Tom was born in Manchester but spent most of his early life in Stockport. He had attended Brentnall Street School and won a scholarship to Stockport Technical School. When he left school, he went to work for the London and North Western Railway Ltd at Heaton Norris station and, later, at London Road in Manchester (now Piccadilly). He was also a member of the Stockport Conservative club.
Aged about 21, he moved to Middleton where he established a pawnbroking business and also dealt in clothing and furniture. When the census was taken in 1901, he was living at 33 Long Street, Middleton. He was recorded as being the head of the household and his mother and two brothers lived with him. In his spare time he was a member of the local Conservative and Cricket Clubs. Tom enlisted into the army in 1916 and went overseas in the early part of 1917. Later in that year, he will have seen major action at the Third Battle of Ypres.
On 21 March 1918, the Germans launched an overwhelming attack against British forces in the area of the 1916 Battle of the Somme. Within hours, the front line had been captured and the British Army was in retreat. Tom and his mates were in reserve at the time but, on the 23rd, were ordered forward to take up a defensive position near Maricourt. This village had been one of the starting points for the attack on 1 July 1916. On the 25th, the expected German attack was delivered about 11am. The Regimental History records that "confused fighting followed in which every available man, including the clerks and cooks of brigade headquarters, was used to stem the flood." At 6pm, orders were issued for the whole British line in this sector to withdraw by 1am on the 26th. The 17th & 18th Battalions of the Fusiliers would act as rearguard for their Division. This was successfully completed and the 18th took up a new line near "Happy Valley" - an area which had been a rest camp in 1916.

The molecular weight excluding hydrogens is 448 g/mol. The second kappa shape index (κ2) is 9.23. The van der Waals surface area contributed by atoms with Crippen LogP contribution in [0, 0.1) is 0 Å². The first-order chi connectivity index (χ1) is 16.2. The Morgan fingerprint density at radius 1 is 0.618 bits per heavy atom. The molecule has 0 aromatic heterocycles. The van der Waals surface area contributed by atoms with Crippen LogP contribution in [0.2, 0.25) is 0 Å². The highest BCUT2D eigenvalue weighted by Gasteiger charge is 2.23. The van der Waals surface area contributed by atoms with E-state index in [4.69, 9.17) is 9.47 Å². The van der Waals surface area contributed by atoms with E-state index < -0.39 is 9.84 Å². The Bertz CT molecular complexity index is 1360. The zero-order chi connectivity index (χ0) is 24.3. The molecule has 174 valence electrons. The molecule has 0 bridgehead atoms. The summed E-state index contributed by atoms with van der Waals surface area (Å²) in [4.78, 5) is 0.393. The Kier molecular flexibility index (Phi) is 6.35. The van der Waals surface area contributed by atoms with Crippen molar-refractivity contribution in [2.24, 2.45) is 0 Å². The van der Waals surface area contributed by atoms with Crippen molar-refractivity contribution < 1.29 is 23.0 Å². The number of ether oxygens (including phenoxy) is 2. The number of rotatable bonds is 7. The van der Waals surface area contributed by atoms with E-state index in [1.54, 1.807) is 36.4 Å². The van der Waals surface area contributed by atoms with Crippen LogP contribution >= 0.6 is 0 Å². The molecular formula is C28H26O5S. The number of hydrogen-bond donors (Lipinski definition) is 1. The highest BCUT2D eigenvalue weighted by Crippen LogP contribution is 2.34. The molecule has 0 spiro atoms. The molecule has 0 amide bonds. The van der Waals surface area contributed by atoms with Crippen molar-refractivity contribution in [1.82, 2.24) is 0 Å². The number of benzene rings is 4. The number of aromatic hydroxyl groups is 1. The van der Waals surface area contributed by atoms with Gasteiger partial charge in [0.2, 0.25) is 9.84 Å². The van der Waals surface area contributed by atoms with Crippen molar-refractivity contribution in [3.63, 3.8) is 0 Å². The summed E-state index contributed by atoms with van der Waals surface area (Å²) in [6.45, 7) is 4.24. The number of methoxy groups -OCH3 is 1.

"The Germans were not slow in following up the withdrawal and the first shell arrived about 9.30am. A little over an hour later, mounted German scouts appeared on the ridge to the east of the road, followed by larger bodies of troops who advanced with evident caution but soon began to probe various parts of the new line. By now, the troops were very short of rations, water and ammunition. The weather was hot and the long marches they had had to make since they detrained at Corbie had given many men sore feet, though the trouble was to some extent lessened by the finding of a quantity of socks in a deserted ordnance store. At about 1pm, the Germans attacked the whole of the line held by the Brigade. Again, confused fighting occurred for several hours........"
During the afternoon, the troops received orders for another withdrawal. In the early stages, the 18th Battalion was nearly cut off in the Bois de Tailles, west of Bray, and was only rescued by prompt assistance from the 17th Battalion. By late afternoon, the troops had been expecting a rest, but the Germans continued to press them and they had to continue the retreat until evening when they able to take up a position on the outskirts of Buire.
At some point during the day, Tom was killed. His body will, no doubt, have been buried by the advancing Germans once the fighting had died down. Of course, they would have had little interest in trying to identify the bodies and this will account for why Tom has no known grave.